CLARKSVILLE, Tenn. (AP) — Hemlock Semiconductor is laying off three-fourths of its employees in Clarksville shortly before the planned start of production at its new $1.2 billion plant.
Officials of the Michigan-based company met with The Leaf-Chronicle (http://leafne.ws/WX8wuq ) on Monday and said the company is laying off 300 of its 400 employees in Clarksville and 100 workers at its Michigan plant.
The company announced in 2008 their plans to build the facility in Clarksville. After years of construction, officials at the plant near the Kentucky border said last fall they had plans to begin production of polycrystalline silicon in 2013. The compound is used in solar energy panels.
Hemlock President Andrew Tometich said the plant will be utilized, but he said it was unknown whether theplant will open for business at any time in 2013.
Austin Peay State University developed a chemical engineering associate degree program to support the plantand state government put $6.4 million into construction of a campus building with intricate equipment needed to educate students taking the degree program.
Training has included a combination of classroom study and hands-on experience at Hemlock's plant in Hemlock, Mich.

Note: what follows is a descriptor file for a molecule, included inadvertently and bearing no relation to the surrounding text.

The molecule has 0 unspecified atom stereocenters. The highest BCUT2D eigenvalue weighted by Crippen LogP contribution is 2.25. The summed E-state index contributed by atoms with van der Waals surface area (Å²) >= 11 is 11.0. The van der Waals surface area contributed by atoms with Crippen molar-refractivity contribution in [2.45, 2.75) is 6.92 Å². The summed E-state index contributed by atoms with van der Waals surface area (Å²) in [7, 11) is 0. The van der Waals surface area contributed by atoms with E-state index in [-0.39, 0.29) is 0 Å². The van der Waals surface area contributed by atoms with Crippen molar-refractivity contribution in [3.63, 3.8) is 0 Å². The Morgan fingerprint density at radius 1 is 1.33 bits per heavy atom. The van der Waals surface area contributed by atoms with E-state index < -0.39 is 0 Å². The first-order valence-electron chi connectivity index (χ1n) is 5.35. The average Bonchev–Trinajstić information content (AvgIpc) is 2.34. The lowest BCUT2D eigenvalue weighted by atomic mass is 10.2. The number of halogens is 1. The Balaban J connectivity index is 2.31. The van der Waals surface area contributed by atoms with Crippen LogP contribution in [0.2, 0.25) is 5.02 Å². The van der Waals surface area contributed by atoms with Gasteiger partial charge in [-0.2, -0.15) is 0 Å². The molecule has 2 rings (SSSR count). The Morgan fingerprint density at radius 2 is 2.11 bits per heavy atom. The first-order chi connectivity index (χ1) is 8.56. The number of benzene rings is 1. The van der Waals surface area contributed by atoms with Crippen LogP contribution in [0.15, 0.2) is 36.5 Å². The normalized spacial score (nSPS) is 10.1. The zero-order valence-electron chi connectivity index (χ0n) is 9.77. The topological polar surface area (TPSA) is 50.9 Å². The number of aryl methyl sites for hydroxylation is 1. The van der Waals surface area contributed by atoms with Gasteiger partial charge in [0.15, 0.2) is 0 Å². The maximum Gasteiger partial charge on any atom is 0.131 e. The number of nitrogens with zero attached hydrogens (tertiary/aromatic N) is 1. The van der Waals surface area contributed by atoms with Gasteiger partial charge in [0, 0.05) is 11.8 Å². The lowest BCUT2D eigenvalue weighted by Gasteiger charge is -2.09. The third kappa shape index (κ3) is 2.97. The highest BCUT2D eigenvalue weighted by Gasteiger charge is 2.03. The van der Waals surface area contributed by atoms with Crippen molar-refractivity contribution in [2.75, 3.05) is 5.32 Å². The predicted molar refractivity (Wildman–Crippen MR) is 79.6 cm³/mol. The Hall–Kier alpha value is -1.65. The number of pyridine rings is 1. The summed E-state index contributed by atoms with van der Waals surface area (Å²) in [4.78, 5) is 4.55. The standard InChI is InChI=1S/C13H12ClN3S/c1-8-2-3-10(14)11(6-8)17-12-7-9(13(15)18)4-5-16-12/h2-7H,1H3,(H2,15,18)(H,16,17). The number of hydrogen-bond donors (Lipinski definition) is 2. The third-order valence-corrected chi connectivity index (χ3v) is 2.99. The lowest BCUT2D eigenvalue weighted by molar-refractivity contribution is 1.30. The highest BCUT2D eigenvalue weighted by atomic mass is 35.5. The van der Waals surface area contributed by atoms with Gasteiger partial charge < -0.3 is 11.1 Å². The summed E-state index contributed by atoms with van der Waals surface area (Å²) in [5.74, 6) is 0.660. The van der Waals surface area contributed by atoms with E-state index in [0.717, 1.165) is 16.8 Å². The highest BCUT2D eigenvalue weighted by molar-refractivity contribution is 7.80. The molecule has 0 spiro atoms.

Calls to Hemlock's corporate headquarters in Michigan ended after several attempts to connect to the operator.
Company officials told the newspaper that the layoffs were in response to a significant oversupply of polysilicon and the threat of protective tariffs on its product sold into China.
During construction of the Clarksville plant, as many as 3,500 workers were at the site.
"There's no doubt there's huge disappointment in the state in the fact that we were hoping for big employment numbers there," said Gov. Bill Haslam on Monday. "The only consoling factor there is they did make the capital investment they said they would make in the state."
The announcement Monday follows delays in the construction of a polysilicon plant in Charleston. In October, Wacker Chemie announced it was delaying completion of its $1.5 billion Bradley County plant by 18 months because of high inventory and weak demand pushing down prices for silicon wafers.
Company officials had earlier said the plant could be complete in 2013. The company says it now plans to start production at the new plant by mid-2015.
"Both Wacker and Hemlock would say this book isn't finished yet," Haslam said. "The state decided three or four years ago to make a big investment to be a leader in the production in polysilicon, and that market has gotten saturated. We're sitting where we are today where two folks have made really big investments in the state, but the employment and growth hasn't happened."